Deal for U.S. Steel has 'a couple miles to go'
U.S. Steel Nanticoke plant. (Simcoe Reformer file photo)
The head of the union at Nanticoke's steel-making plant is reacting with caution to the news a New York-based holding company is trying to buy the beleaguered facility.
“The deal is very possible. I think it would be a good deal. But it's very, very speculative,” said Bill Ferguson, president of United Steelworkers Local 8782, which represents about 900 workers at the U.S. Steel Canada plant.
Ferguson called Wednesday's announcement a “positive movement in the right direction” but warned there are “still a lot of hurdles” to clear before the deal goes through.
Bedrock Industries, which has offices in Miami and New York City, has stepped forward to try to acquire U.S. Steel Canada's operations in Hamilton and Nanticoke.
The two plants have been living under a cloud of uncertainty since U.S. Steel Canada went into court-supervised creditor protection in September 2014.
To acquire them, Bedrock will have to negotiate new deals with unions as well as the U.S. Steel parent in Pittsburgh, which is owed $2.2 billion, noted Ferguson.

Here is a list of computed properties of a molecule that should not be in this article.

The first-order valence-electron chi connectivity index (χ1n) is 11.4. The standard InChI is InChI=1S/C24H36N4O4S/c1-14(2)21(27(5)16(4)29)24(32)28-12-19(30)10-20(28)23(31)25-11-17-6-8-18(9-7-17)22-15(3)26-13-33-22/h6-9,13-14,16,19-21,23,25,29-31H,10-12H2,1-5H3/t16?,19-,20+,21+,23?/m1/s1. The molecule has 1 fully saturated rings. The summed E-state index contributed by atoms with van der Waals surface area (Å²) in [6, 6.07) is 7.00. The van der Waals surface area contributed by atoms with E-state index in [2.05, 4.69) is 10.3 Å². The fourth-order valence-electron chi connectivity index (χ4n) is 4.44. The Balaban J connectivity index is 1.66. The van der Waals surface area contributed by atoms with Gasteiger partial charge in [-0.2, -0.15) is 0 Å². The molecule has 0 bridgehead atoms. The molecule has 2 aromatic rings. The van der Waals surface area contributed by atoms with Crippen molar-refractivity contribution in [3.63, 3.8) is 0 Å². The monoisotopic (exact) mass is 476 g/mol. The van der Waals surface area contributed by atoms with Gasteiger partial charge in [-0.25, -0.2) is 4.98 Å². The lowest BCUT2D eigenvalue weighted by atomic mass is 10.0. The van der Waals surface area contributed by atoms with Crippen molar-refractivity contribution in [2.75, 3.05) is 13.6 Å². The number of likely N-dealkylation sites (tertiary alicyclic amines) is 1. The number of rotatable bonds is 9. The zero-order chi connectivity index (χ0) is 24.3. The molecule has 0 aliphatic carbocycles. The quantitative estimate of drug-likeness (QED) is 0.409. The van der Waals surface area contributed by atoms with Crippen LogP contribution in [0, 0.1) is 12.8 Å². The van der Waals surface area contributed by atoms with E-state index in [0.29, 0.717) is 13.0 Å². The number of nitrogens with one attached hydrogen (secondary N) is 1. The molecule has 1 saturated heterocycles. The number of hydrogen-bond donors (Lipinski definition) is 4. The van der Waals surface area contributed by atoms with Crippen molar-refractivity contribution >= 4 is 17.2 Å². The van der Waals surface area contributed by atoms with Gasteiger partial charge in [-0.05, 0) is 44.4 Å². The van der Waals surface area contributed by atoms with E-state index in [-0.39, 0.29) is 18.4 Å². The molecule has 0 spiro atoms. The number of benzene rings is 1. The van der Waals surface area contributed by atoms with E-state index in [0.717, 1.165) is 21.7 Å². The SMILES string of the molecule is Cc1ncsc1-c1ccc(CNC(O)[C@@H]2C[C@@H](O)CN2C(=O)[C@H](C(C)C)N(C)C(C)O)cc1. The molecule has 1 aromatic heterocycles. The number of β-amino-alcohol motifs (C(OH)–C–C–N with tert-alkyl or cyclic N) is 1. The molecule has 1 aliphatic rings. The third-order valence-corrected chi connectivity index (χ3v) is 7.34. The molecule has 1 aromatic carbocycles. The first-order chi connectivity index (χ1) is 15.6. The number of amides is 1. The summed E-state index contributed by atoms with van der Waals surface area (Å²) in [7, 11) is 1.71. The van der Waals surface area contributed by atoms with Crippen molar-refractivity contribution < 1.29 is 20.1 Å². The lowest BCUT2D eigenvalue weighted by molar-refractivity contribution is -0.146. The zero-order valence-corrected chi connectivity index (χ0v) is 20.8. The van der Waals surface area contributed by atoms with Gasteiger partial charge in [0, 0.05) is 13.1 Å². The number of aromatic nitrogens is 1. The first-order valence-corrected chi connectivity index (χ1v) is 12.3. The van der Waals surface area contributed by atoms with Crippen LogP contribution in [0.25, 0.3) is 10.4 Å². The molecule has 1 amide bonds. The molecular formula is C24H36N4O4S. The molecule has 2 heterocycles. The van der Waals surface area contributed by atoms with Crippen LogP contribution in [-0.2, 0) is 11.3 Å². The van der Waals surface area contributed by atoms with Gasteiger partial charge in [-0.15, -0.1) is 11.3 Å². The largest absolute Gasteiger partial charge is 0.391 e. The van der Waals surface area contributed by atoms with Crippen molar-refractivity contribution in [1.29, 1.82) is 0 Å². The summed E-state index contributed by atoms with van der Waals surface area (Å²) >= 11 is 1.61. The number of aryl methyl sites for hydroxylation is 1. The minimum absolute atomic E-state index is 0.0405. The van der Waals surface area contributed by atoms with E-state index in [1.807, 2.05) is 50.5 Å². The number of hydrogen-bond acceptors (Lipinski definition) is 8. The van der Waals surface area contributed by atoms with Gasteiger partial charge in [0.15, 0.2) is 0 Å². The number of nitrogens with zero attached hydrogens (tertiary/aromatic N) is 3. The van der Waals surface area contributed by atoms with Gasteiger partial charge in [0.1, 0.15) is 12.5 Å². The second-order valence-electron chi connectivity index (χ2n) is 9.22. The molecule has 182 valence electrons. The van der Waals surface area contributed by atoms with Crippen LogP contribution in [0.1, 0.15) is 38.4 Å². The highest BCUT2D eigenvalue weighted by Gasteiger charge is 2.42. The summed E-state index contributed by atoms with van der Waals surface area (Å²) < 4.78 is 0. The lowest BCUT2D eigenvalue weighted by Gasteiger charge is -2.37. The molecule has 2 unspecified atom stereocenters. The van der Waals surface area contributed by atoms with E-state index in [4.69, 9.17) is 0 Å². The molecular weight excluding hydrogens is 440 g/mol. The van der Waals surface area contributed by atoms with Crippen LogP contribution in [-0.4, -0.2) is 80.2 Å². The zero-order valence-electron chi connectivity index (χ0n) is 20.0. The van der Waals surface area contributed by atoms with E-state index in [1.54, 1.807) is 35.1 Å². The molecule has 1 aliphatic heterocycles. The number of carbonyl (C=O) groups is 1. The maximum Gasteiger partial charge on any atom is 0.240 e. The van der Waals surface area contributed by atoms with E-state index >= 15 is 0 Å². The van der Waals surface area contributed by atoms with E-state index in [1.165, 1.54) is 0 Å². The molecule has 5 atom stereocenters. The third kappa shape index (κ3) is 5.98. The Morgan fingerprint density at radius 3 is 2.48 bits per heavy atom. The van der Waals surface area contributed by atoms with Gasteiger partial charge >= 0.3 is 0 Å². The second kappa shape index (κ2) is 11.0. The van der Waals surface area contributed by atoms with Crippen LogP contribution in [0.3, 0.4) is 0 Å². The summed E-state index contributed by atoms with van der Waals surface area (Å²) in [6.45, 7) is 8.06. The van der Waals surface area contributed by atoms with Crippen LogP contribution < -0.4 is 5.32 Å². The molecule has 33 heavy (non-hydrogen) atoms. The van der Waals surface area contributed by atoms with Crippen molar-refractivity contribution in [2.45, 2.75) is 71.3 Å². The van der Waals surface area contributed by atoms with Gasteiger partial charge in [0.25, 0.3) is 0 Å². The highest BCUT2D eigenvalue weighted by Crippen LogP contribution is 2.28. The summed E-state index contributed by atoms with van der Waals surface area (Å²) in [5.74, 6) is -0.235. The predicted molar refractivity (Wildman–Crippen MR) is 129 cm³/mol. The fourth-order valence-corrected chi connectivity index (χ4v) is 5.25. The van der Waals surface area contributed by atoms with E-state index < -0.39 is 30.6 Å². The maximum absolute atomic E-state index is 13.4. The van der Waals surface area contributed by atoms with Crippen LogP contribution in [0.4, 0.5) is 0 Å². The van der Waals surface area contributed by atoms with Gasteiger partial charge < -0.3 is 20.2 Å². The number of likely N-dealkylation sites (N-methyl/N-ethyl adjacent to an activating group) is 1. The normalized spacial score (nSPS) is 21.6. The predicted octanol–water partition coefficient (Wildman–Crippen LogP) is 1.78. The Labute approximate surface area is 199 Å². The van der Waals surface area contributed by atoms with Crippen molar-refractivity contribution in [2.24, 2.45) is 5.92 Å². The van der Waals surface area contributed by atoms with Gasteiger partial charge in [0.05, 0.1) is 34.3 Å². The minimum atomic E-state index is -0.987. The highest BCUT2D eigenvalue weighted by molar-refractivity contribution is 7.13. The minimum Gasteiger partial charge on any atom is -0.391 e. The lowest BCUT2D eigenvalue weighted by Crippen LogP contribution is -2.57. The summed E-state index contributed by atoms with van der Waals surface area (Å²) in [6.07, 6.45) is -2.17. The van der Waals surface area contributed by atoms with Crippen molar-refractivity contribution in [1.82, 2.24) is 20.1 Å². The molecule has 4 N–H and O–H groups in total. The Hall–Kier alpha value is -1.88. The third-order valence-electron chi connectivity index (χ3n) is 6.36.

“It's not a final act,” he said. “There's still a couple of miles to go.”
Ferguson said he has met officials from Bedrock, a privately-held holding company backed by deep-pocketed investors, and liked them.
“I think they're straight shooters. I think we can do business with them,” he said.
Bedrock has interests in metals, mining, and natural resources, but U.S. Steel Canada would be its biggest foray into the metals industry, said Ferguson.
If the deal goes ahead, it would come as a relief to the communities of Haldimand and Norfolk counties.
Nanticoke is a major employer for both municipalities and a pays Haldimand $2.3 million a year in property taxes.
The plant was owned by the former Stelco until it was bought in 2007 by U.S. Steel. Since then, it has been through a series of ups and downs, including two lockouts and a shutdown.
Rumours circulated the plant could be doomed, particularly after the steel industry went into a worldwide downturn.
The steel sector picked up in Canada recently, however, after the federal government stepped in with tariffs to counteract dumping by steelmakers from China, the Ukraine, and Turkey, noted Ferguson.
He called for Ottawa to ensure trade deals for all sectors of the economy to be made “fair” with “checks and balances.”